Search tips
Search criteria 


Logo of frontpubhealthLink to Publisher's site
Front Public Health. 2016; 4: 115.
Published online 2016 June 9. doi:  10.3389/fpubh.2016.00115
PMCID: PMC4899886

Health Economics at the Crossroads of Centuries – From the Past to the Future


Health economics, as an interdisciplinary science, has experienced exceptionally bold evolution through the past eight decades. Generations of committed scholars have built up huge body of knowledge and developed a set of methodological tools to assist health-care authorities with resource allocation process. Following its conception at the US National Bureau of Economic Research and Ivy League US Universities, this science has spread across the Globe. It has adapted to a myriad of local conditions and needs of the national health systems with diverse historical legacies, medical services provision, and financing patterns. Challenge of financial sustainability facing modern day health systems remains primarily attributable to population aging, prosperity diseases, large scale migrations, rapid urbanization, and technological innovation in medicine. Despite promising developments in developing countries with emerging BRICS markets on the lead, rising out-of-pocket health spending continues to threaten affordability of medical care. Universal health coverage extension will likely remain serious challenge even for some of the most advanced OECD nations. These complex circumstances create strong drivers for inevitable further development of health economics. We believe that this interdisciplinary health science shall leave long-lasting blue print to be visible for decades to come.

Keywords: health economics, history, future, health systems, health policy, twenty-first century, bibliography

Historical Roots of Health Economics

Health economics is the leading interdisciplinary science that bridges the gap between the theory of economics and practice of health care. It has experienced great development with earliest roots dating back for almost entire century. Its extensive diversification into various subdisciplines and areas of research endeavor is clearly visible today. Thus, it makes an uneasy task to track for its shy historical roots and preconditions for the birth of this science. Few would argue that actual cradle of this knowledge was academic tradition of the U.S.

Influential impact of the American institutions founded during the heights of Cold War rivalry extended far beyond their initially supposed outreach. One of the milestone events in the U.S. was establishment of Bureau of Medical Economics by American Medical Association (AMA) back in 1931. Shortly after the end of WWII, in 1945, the U.S. Army established the so-called RAND Project that grew in consecutive years to become RAND Corporation. Initially, its take was to apply mathematical Game Theory allowing for predictions of plausible scenarios in the geopolitical competition with the USSR. Many years after, applications of this same “rational choice” theoretical framework has found its civilian applications in areas such as the build-up of welfare state in liberal capitalism, social affairs, and ultimately economics of health care (1).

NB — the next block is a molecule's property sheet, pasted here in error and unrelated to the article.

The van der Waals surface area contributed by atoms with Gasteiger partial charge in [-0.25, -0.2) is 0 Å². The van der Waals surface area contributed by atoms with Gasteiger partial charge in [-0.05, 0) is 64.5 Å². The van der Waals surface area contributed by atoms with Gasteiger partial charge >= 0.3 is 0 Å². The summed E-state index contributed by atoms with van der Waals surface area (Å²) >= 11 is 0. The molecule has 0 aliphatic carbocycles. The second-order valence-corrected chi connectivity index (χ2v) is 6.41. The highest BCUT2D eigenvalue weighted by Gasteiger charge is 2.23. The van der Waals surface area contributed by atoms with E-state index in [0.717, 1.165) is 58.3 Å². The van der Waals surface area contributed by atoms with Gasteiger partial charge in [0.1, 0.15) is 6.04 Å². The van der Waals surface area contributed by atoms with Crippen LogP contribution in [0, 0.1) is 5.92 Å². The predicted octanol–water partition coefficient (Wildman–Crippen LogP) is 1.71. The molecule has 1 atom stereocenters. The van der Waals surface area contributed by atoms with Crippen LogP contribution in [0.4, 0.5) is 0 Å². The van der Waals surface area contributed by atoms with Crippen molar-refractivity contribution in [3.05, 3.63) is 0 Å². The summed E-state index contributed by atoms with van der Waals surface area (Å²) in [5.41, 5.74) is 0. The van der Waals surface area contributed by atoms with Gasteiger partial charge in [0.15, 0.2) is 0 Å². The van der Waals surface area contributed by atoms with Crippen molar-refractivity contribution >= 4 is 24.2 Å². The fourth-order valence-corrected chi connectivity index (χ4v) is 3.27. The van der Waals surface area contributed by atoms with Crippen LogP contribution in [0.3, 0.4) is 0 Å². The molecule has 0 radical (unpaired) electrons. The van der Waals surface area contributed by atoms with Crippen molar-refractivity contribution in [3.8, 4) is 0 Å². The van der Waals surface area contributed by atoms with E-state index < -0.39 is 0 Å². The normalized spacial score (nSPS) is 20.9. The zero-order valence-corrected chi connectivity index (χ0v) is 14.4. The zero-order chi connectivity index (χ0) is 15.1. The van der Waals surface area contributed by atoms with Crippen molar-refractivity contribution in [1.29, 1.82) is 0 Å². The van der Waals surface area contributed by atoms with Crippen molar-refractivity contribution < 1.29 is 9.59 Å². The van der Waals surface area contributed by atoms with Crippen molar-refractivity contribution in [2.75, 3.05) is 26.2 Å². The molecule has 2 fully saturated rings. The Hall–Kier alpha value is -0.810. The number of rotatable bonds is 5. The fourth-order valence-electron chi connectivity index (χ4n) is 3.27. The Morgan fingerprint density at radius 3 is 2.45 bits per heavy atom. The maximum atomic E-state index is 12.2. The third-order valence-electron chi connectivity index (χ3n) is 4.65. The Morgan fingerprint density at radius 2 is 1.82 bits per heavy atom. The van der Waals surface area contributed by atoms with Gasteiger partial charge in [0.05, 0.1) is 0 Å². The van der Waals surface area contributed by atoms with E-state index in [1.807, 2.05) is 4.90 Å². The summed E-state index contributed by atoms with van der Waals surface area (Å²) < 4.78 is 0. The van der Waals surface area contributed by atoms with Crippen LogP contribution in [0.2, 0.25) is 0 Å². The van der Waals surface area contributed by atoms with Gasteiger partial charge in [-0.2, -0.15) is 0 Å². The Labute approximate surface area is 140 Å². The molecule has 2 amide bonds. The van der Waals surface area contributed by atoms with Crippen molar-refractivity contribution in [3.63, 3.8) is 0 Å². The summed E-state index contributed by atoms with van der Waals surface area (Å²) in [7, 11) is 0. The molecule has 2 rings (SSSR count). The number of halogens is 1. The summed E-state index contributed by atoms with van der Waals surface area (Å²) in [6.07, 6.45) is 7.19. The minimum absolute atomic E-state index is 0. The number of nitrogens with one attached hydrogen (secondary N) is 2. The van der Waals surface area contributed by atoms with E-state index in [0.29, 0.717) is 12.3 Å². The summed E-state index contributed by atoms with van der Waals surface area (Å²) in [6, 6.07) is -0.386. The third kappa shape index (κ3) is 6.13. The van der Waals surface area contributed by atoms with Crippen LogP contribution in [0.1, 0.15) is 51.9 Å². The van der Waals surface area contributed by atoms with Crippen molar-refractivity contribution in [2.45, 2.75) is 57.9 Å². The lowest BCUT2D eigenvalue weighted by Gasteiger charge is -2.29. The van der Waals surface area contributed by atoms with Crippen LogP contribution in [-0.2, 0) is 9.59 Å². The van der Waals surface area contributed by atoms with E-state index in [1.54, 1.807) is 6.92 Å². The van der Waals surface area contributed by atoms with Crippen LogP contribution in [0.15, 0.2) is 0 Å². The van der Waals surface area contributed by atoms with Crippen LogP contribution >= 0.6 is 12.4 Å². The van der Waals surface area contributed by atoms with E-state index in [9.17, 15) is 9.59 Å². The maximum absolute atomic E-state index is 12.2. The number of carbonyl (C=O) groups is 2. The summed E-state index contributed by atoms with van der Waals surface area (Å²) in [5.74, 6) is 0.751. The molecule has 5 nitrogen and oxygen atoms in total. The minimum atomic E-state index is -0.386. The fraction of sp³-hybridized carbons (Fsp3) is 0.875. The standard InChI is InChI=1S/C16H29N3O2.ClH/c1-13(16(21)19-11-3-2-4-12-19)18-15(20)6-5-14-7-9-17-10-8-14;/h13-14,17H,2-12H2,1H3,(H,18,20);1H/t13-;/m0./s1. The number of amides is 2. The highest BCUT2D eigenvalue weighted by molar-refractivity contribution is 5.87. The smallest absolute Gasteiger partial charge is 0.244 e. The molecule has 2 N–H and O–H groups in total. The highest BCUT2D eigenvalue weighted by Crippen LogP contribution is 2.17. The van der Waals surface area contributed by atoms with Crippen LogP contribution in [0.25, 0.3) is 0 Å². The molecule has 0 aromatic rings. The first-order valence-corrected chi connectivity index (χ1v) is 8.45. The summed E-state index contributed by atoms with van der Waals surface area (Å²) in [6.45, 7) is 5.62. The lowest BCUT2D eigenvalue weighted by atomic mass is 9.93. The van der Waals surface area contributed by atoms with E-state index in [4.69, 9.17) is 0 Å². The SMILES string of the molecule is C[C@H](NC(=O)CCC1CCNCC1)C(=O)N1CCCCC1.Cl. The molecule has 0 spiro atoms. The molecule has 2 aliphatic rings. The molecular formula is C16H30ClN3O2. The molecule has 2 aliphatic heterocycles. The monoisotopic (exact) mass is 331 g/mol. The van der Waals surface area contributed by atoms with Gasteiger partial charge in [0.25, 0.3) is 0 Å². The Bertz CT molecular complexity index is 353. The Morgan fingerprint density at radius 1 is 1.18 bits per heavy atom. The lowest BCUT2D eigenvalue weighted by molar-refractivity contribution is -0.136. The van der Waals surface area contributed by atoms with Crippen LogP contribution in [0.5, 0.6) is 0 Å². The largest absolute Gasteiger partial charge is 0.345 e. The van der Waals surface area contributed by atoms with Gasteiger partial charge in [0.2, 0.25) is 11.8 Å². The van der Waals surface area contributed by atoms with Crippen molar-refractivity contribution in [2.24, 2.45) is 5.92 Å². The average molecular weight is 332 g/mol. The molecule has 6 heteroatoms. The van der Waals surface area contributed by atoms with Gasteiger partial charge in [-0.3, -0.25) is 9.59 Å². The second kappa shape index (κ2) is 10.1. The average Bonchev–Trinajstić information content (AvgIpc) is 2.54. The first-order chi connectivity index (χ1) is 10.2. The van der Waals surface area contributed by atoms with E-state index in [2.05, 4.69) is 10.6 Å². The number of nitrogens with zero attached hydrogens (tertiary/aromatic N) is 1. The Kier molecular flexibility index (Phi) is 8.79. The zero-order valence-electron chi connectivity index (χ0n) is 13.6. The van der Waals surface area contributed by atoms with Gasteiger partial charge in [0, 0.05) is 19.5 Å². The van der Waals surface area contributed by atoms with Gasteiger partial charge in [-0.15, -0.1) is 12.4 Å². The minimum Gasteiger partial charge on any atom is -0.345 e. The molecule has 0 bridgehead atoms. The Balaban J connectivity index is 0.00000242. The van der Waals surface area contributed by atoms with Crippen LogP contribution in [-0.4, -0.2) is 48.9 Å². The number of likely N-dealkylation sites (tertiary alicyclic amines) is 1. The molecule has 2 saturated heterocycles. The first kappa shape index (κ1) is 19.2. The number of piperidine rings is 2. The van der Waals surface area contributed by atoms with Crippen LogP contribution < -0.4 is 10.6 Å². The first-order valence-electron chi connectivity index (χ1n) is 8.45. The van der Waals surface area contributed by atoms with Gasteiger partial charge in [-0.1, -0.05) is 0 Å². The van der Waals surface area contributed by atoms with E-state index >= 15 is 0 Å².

Some of the first pioneering works prior to WWII can be found in publications by Milton Friedman back in the 1930s (2, 3). Most commonly cited source responsible for name “baptism” of this science is Selma Muskin’s paper published 1958 entitled: “Towards the definition of health economics” (4) to be followed by her another famous paper “Health as an Investment” in 1962 (5). At that time, health was broadly regarded as rather consumptive branch of the economy. Mushkin’s analysis was probably the first understanding that health investment has long-term beneficial consequences for the community. Probably, single most famous and cited contribution laying grounds for this discipline was Kenneth Arrow’s paper “Uncertainty and the welfare economics of medical care” published in 1963 (6). These arguments were further extended by Michael Grossman who became known worldwide for authoring the Theory of Human Capital in 1972 (7). Interestingly, this method to assess indirect opportunity costs of lost productivity became standard in health economics. It continued to attract academic attention for many decades, and its creator even published two anniversary papers in recent years (8, 9). This same year was remembered for one more classical piece by Victor Fuchs entitled: Who Shall Live? (10). This contribution probably puts grounds for ethical consideration in health economics that are about to remain hot topics until today.